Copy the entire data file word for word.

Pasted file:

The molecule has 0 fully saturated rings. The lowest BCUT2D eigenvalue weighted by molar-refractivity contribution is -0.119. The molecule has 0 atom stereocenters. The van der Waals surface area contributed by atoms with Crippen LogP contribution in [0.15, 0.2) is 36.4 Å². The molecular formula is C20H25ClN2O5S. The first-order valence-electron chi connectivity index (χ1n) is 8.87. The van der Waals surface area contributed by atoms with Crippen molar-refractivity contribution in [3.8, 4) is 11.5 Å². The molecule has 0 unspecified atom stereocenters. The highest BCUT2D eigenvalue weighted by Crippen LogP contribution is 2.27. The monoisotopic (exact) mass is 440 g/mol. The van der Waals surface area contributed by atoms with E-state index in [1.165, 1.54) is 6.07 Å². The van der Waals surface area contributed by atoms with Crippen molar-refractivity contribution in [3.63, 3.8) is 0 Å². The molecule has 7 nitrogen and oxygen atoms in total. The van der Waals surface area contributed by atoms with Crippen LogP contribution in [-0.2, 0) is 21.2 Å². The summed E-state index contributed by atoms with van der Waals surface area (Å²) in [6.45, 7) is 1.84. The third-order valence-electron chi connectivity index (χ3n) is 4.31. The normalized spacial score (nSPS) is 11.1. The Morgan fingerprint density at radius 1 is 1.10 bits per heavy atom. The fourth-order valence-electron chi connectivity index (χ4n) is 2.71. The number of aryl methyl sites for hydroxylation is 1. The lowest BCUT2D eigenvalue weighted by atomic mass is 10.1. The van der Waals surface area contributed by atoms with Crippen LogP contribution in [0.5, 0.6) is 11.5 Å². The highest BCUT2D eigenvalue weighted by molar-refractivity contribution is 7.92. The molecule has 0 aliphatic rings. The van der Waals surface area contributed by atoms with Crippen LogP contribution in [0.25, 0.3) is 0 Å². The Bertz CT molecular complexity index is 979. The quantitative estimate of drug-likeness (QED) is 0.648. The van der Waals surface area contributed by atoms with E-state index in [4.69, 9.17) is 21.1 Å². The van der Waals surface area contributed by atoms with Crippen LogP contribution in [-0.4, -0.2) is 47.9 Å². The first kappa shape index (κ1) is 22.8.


The molecule has 0 fully saturated rings. The lowest BCUT2D eigenvalue weighted by molar-refractivity contribution is -0.119. The molecule has 0 atom stereocenters. The van der Waals surface area contributed by atoms with Crippen LogP contribution in [0.15, 0.2) is 36.4 Å². The molecular formula is C20H25ClN2O5S. The first-order valence-electron chi connectivity index (χ1n) is 8.87. The van der Waals surface area contributed by atoms with Crippen molar-refractivity contribution in [3.8, 4) is 11.5 Å². The molecule has 0 unspecified atom stereocenters. The highest BCUT2D eigenvalue weighted by Crippen LogP contribution is 2.27. The monoisotopic (exact) mass is 440 g/mol. The van der Waals surface area contributed by atoms with E-state index in [1.165, 1.54) is 6.07 Å². The van der Waals surface area contributed by atoms with Crippen molar-refractivity contribution in [3.63, 3.8) is 0 Å². The molecule has 7 nitrogen and oxygen atoms in total. The van der Waals surface area contributed by atoms with Crippen LogP contribution in [-0.2, 0) is 21.2 Å². The summed E-state index contributed by atoms with van der Waals surface area (Å²) in [6.45, 7) is 1.84. The third-order valence-electron chi connectivity index (χ3n) is 4.31. The normalized spacial score (nSPS) is 11.1. The Morgan fingerprint density at radius 1 is 1.10 bits per heavy atom. The fourth-order valence-electron chi connectivity index (χ4n) is 2.71. The number of aryl methyl sites for hydroxylation is 1. The lowest BCUT2D eigenvalue weighted by atomic mass is 10.1. The van der Waals surface area contributed by atoms with Crippen LogP contribution in [0.5, 0.6) is 11.5 Å². The highest BCUT2D eigenvalue weighted by molar-refractivity contribution is 7.92. The molecule has 0 aliphatic rings. The van der Waals surface area contributed by atoms with Crippen LogP contribution in [0.25, 0.3) is 0 Å². The Bertz CT molecular complexity index is 979. The quantitative estimate of drug-likeness (QED) is 0.648. The van der Waals surface area contributed by atoms with E-state index in [4.69, 9.17) is 21.1 Å². The van der Waals surface area contributed by atoms with Crippen LogP contribution in [-0.4, -0.2) is 47.9 Å². The first kappa shape index (κ1) is 22.8.